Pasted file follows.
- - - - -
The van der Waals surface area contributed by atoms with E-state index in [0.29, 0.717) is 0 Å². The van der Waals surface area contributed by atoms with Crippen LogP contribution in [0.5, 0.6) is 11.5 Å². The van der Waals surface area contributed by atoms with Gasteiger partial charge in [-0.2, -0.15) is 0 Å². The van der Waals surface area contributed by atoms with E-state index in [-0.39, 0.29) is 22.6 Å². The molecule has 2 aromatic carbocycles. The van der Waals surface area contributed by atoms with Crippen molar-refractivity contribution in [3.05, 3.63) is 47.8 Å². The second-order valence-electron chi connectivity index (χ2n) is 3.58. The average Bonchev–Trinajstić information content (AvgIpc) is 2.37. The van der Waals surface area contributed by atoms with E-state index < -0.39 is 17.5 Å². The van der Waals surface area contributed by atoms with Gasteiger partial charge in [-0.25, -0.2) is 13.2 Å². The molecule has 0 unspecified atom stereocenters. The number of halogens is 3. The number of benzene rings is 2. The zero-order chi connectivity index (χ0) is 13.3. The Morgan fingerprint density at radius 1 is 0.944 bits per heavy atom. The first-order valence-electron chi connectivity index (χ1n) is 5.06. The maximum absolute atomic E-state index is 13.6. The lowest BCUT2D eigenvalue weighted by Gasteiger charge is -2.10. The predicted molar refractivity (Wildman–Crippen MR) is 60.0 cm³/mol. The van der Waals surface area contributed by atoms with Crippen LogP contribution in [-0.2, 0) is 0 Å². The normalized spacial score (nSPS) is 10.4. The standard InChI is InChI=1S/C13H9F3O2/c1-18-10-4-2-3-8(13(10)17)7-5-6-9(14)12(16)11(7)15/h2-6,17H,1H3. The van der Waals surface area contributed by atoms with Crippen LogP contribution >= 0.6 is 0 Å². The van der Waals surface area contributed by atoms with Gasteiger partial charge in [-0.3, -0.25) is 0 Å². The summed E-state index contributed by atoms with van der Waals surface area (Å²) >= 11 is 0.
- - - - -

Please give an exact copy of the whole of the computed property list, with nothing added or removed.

The van der Waals surface area contributed by atoms with E-state index in [0.29, 0.717) is 0 Å². The van der Waals surface area contributed by atoms with Crippen LogP contribution in [0.5, 0.6) is 11.5 Å². The van der Waals surface area contributed by atoms with Gasteiger partial charge in [-0.2, -0.15) is 0 Å². The van der Waals surface area contributed by atoms with E-state index in [-0.39, 0.29) is 22.6 Å². The molecule has 2 aromatic carbocycles. The van der Waals surface area contributed by atoms with Crippen molar-refractivity contribution in [3.05, 3.63) is 47.8 Å². The second-order valence-electron chi connectivity index (χ2n) is 3.58. The average Bonchev–Trinajstić information content (AvgIpc) is 2.37. The van der Waals surface area contributed by atoms with E-state index < -0.39 is 17.5 Å². The van der Waals surface area contributed by atoms with Gasteiger partial charge in [-0.25, -0.2) is 13.2 Å². The molecule has 0 unspecified atom stereocenters. The number of halogens is 3. The number of benzene rings is 2. The zero-order chi connectivity index (χ0) is 13.3. The Morgan fingerprint density at radius 1 is 0.944 bits per heavy atom. The first-order valence-electron chi connectivity index (χ1n) is 5.06. The maximum absolute atomic E-state index is 13.6. The lowest BCUT2D eigenvalue weighted by Gasteiger charge is -2.10. The predicted molar refractivity (Wildman–Crippen MR) is 60.0 cm³/mol. The van der Waals surface area contributed by atoms with Crippen LogP contribution in [-0.2, 0) is 0 Å². The normalized spacial score (nSPS) is 10.4. The standard InChI is InChI=1S/C13H9F3O2/c1-18-10-4-2-3-8(13(10)17)7-5-6-9(14)12(16)11(7)15/h2-6,17H,1H3. The van der Waals surface area contributed by atoms with Crippen LogP contribution >= 0.6 is 0 Å². The van der Waals surface area contributed by atoms with Gasteiger partial charge in [-0.3, -0.25) is 0 Å². The summed E-state index contributed by atoms with van der Waals surface area (Å²) >= 11 is 0.